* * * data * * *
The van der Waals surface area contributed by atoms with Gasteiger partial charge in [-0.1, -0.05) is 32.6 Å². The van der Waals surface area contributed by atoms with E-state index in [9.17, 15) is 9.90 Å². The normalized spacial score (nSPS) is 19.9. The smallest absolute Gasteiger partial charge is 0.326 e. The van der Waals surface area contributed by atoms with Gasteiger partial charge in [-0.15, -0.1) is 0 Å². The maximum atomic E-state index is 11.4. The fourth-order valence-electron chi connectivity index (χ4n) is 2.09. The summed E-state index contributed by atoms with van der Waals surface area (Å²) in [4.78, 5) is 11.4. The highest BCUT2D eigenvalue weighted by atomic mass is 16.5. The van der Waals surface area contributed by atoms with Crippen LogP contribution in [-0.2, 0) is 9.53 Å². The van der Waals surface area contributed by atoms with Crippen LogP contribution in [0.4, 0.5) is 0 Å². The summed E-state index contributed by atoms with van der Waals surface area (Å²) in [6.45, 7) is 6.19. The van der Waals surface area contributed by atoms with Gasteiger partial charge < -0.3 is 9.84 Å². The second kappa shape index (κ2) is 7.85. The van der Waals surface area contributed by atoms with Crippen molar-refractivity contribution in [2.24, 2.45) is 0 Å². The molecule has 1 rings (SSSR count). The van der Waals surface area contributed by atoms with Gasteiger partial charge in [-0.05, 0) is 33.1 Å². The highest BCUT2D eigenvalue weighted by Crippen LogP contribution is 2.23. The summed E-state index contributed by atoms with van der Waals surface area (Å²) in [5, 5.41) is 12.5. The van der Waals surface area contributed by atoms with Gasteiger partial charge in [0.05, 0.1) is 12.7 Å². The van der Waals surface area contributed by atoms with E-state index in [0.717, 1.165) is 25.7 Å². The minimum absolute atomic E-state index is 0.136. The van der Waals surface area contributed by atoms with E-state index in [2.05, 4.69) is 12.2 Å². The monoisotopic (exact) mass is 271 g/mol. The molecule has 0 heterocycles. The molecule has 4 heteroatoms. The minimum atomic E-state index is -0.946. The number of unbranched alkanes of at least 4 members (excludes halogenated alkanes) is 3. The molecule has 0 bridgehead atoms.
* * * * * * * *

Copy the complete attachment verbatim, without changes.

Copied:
The van der Waals surface area contributed by atoms with Gasteiger partial charge in [-0.1, -0.05) is 32.6 Å². The van der Waals surface area contributed by atoms with E-state index in [9.17, 15) is 9.90 Å². The normalized spacial score (nSPS) is 19.9. The smallest absolute Gasteiger partial charge is 0.326 e. The van der Waals surface area contributed by atoms with Gasteiger partial charge in [-0.15, -0.1) is 0 Å². The maximum atomic E-state index is 11.4. The fourth-order valence-electron chi connectivity index (χ4n) is 2.09. The summed E-state index contributed by atoms with van der Waals surface area (Å²) in [4.78, 5) is 11.4. The highest BCUT2D eigenvalue weighted by atomic mass is 16.5. The van der Waals surface area contributed by atoms with Crippen LogP contribution in [-0.2, 0) is 9.53 Å². The van der Waals surface area contributed by atoms with Crippen LogP contribution in [0.4, 0.5) is 0 Å². The summed E-state index contributed by atoms with van der Waals surface area (Å²) in [6.45, 7) is 6.19. The van der Waals surface area contributed by atoms with Gasteiger partial charge < -0.3 is 9.84 Å². The second kappa shape index (κ2) is 7.85. The van der Waals surface area contributed by atoms with Crippen molar-refractivity contribution in [2.24, 2.45) is 0 Å². The molecule has 1 rings (SSSR count). The van der Waals surface area contributed by atoms with Gasteiger partial charge in [-0.05, 0) is 33.1 Å². The highest BCUT2D eigenvalue weighted by Crippen LogP contribution is 2.23. The summed E-state index contributed by atoms with van der Waals surface area (Å²) in [5, 5.41) is 12.5. The van der Waals surface area contributed by atoms with Gasteiger partial charge in [0.05, 0.1) is 12.7 Å². The van der Waals surface area contributed by atoms with E-state index in [0.717, 1.165) is 25.7 Å². The minimum absolute atomic E-state index is 0.136. The van der Waals surface area contributed by atoms with E-state index in [2.05, 4.69) is 12.2 Å². The monoisotopic (exact) mass is 271 g/mol. The molecule has 0 heterocycles. The molecule has 4 heteroatoms. The minimum atomic E-state index is -0.946. The number of unbranched alkanes of at least 4 members (excludes halogenated alkanes) is 3. The molecule has 0 bridgehead atoms.